The Village owes much to Horace Coleman and to his knowledge of municipal management, perhaps its very existence, for who else in the little community would have known how to separate it from a township; would have known how to organize a village; would have devoted the time and effort it took to start it on its way to becoming a viable entity. This is not to belittle the contributions of the other officers of that time, but the leadership of someone knowledgeable in all phases of municipal government was essential. Coleman gave that leadership through the years he was president from 1938 to 1947. Not that his leadership was perfect; it was not. Mistakes were made. One mistake that went undetected for nearly fifteen years was to buy and operate a village school bus with taxpayers’ money.
One of the three reasons the village had been incorporated was to devise some means of accommodating the sixty-six school age children in the little community. Rumor has it that originally the plan was to build a one-room school house in the N. Boyington Co. addition, west of McGlachlin and south of Jefferson. In the mid-thirties there were many such schools in Portage County so there probably is truth in the rumor. By 1939, however, the plan, if it had been considered, was abandoned and with good reason.
Village taxpayers were paying tuition for only the few children who were attending either Garfield kindergarten or P.J Jacobs High School. For these the village paid tuition to the Stevens Point School District on a per capita basis determined by the Stevens Point School Board. The elementary school students in the village were attending either parochial schools - St. Stephen or St. Stanislaus – or Central State Teachers College Training School. Parents themselves were paying tuition to these schools. In the case of the Training School, the tuition was minimal. The school was subsidized by the state as part of the college curriculum. The college needed pupils for practice teaching to train college students in the professions of teaching. If in the process it trained the elementary students in the art of “bugging” hapless college students, that’s beside the point. The point is parents of parochial students were not likely to switch allegiance to a village public school. These students would still need transportation to the parochial schools in Stevens Point. Building a one-room school for students attending the tax free Training School did not make sense. Operating a school bus did.
The Village of Park Ridge School District No. 3 was created and a school board appointed consisting of a treasurer, a president, and three school board members. By the time the brochure was circulated advertising Park Ridge as “A Good Place to Live”, the village could list among its advantages a village-owned school bus. The bus was transporting children to all Stevens Point schools, parochial, Training, and public schools alike. Although the village was not all that far from these schools – a mile or so – bear in mind that the route to them was along US Highway 10. There were no sidewalks along the highway; walking on the highway itself was the only choice. So while some fathers may have decried the softness of “today’s kids”, pointing out that they, themselves, had walked two miles and more to school through waist-high snow in 20-degree below weather, even they had to admit those walks were along country roads or city sidewalks, not on a US Highway carrying more and more traffic as America’s love affair with the automobile developed. The hazard to their children was more than the village dared to risk.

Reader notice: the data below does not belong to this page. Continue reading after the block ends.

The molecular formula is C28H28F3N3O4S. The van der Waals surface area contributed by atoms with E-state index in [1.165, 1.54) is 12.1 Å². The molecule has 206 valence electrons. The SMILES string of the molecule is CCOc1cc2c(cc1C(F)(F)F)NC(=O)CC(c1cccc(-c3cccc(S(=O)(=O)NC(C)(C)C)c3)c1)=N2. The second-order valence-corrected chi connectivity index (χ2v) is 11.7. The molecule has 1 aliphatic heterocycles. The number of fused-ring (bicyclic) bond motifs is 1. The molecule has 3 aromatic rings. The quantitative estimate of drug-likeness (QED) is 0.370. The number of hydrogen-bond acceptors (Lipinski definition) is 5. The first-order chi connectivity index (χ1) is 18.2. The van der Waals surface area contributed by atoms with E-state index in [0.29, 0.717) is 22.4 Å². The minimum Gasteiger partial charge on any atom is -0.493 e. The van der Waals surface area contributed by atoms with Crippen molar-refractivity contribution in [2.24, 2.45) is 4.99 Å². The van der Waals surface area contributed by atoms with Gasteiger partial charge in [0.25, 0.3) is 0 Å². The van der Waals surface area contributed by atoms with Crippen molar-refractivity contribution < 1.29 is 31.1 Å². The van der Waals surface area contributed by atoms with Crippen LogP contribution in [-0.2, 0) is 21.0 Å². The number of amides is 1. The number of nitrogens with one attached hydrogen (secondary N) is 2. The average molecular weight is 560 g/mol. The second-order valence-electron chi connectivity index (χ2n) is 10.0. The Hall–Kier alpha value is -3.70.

The bus served the village well until 1953. It made two trips in the morning and two after school to accommodate the variance in hours between the high school and grade schools. At noon it made one trip each way, spilling its noisy cargo out for a quick lunch and picking it up twenty minutes later. But in 1953 the village-owned bus trips came to a sudden stop. The school board president called a village meeting. He announced to the assembled group that the village had been acting illegally in operating the school bus with taxpayers’ money. First of all it had been illegal to bus children who lived less than two miles from school. This fit all the children with the possible exception of those attending St. Stephen parochial school. But – it was also illegal to transport children to parochial schools at public expense. (This was before the “need not creed” legislation had been passed in Madison.) Consequently there would no longer be a village-owned bus.
The people were stunned into silence; but not for long. A wail went up. What were they to do!? There was even one muttered accusation that this was a communist plot against Catholics; could the school board be tinged with a little pink? (This was the McCarthy era.)
In the end the solution was simple enough. A village resident bought the bus and operated it as a private business. The parents of children riding the bus paid the new owner for the privilege on an annual or semiannual basis. So the bus rode on with a little more expense to parents and a little less to the village as a whole.
The second task demanding action from the 1938 village board, the second of the three reasons for incorporating, was to enact ordinances of regulations and zoning restrictions. At the March 1938 board meeting a building ordinance was passed requiring building permits for new construction or repairs of over $100.00. At subsequent meetings the board appointed a building inspector; defined the business district and the residential district; put licensing requirements and rates on nonintoxicating and intoxicating beverages; regulated tavern hours; passed a regulation eliminating privies from the village; passed an ordinance prohibiting animals and fowls from running at large; passed a lengthy ordinance “regulating and restricting the height, number of stories, size of building, the percentage of a lot that could be occupied, the size of yards and open spaces, the density of population , the location and use of buildings and land for trade”. But it allowed within the residential district a private stable and two horses. This was, no doubt, in deference to George and Elinor Bacon who had moved to the area a few years before the village was incorporated. They had bought six lots in the Viertel 2nd Subdivision in order to have the best of two worlds: To be close to Stevens Point where George Bacon was employed and to be far enough away from neighbors so as not to bother anyone with their stables, corral, and two horses, Midnite and Thunder. The Bacons and their horses remained in the village until the late ‘50s.